Well, that’s another way to say it. But what is actually said are the words that the JCS would be responsible for advice, and then they would carry out [the orders of the President]. Also in this report is a long section on what the alternative system would be, when the President was not involved.

Steinberg: Of course, the events at the Bay of Pigs occur at a critical junction in the whole development of the Vietnam engagement of the United States. As you point out throughout the book, the U.S. involvement in Indochina—what you refer to as a “Thirty-Years’ War—began in 1945.

One of the things that was very striking to me was your description of a series of rather significant steps that were taken with U.S. involvement in Indochina: a large relocation of population, some rather significant measures that disrupted the traditional culture and economic infrastructure of the country. What you, more or less, seem to be suggesting, is that these blunders, these actions taken without a real appreciation of the culture of the area, had as much to do with creating the conditions of chaos and warfare in Vietnam as anything else. I’d like you to tell our listeners something about this, because, again, yours is a rather unique vantage point view of what actually went wrong in Vietnam.

Col. Prouty: I mentioned earlier that we had armed and equipped Ho Chi Minh, which would surprise a lot of people now, but that’s how it happened. We then broke away from that and began to arm the French until the French were defeated in Dien Bien Phu in 1954. In 1954, there was an agreement in Geneva that Vietnam would be separated at the 17th parallel into North Vietnam under Ho Chi Minh, and South Vietnam under a question mark for a little while, under Bao Dai, the old king. But very shortly, in about June or July 1954, Ngo Dinh Diem, an exile Vietnamese, was brought in by the United States, and made President of [South] Vietnam in about June or July 1954.

Of equal importance, in January and February of 1954, the subject of what do in Vietnam had come up several times. People should be very familiar with the fact. I very carefully cite this from records: [President Dwight] Eisenhower, in speaking to the National Security Council, said he “bitterly opposed” (his words) the introduction of American troops into Vietnam. He would never approve that. In less than a month from that meeting, the Dulles brothers [Allen and John Foster]; the Secretary of Defense [Charles E. Wilson], and some others, were meeting on what was called the Vietnam Committee of the National Security Council.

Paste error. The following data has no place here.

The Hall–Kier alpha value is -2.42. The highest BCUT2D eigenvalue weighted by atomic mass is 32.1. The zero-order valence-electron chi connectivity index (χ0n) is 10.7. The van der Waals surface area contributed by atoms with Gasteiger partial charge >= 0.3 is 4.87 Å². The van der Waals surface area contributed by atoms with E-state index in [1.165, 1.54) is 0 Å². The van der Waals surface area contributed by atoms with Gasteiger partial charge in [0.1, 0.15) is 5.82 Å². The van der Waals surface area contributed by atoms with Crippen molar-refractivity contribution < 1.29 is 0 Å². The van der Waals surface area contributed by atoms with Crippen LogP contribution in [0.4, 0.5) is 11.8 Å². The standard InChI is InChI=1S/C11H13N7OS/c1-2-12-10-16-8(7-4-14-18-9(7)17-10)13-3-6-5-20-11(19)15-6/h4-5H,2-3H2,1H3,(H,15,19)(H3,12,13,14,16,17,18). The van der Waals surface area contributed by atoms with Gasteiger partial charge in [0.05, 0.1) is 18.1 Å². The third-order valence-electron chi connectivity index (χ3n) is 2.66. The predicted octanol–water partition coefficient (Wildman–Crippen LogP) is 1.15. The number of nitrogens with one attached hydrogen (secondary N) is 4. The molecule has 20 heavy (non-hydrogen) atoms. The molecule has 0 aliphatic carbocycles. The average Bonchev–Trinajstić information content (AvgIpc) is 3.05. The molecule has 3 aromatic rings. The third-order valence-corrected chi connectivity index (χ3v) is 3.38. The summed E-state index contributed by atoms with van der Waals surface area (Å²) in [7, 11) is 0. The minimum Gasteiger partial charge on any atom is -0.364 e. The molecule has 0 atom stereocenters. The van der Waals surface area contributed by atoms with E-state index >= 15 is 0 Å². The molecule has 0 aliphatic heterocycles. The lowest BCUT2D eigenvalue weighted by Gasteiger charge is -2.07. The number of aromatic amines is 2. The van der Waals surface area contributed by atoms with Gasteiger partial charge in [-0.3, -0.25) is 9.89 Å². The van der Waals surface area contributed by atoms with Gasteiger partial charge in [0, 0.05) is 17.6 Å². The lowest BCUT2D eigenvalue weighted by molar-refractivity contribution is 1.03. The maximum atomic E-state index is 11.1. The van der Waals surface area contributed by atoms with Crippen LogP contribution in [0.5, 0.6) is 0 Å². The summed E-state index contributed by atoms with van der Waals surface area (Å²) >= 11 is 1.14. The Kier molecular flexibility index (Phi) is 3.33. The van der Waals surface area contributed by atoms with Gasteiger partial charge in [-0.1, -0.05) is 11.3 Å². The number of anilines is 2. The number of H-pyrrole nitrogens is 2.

1954: CIA’s Saigon Military Mission Begins Vietnam War

They approved an idea that CIA Director Allen Dulles came up with, which was to introduce just five men into Vietnam as, more-or-less, special advisors with the support forces, there to get the country started. As a country, South Vietnam had no existence; it had to get started. Allen Dulles called that unit the Saigon Military Mission, put it under the control of Col. [Edward G.] Lansdale, who had been in the Philippines, and other men.

One of the first things they did was to use the paragraph in the Geneva Agreements that said, apparently in all fairness, any North Vietnamese who would rather ben in the South is free to go, and any South Vietnamese who would rather be in the North is free to go. What the Saigon Military Mission did was go into North Vietnam and, through all kinds of acts—terrorism, propaganda, frightening the people, and everything else—they managed, unbelievably, to cause 1.1 million of those North Vietnamese to move to South Vietnam.

Now, it wasn’t all done quite that simple. U.S. Navy transports carried 660,000. In my book I have photographs of the operation, just so people know what really took place. Civil Air Transport airline, a proprietary CIA airline, carried between 300,000 and 400,000. There’s only one port in South Vietnam. It’s at Saigon. So, the transports have to go down the coast and up the [Saigon] River to Saigon, then turn these million people loose. Can you just picture what would happen if a million people from New York were all of a sudden taken to Kansas City and just dumped loose with no money, no home, no food, no automobile, no TV? What are you going to do with them?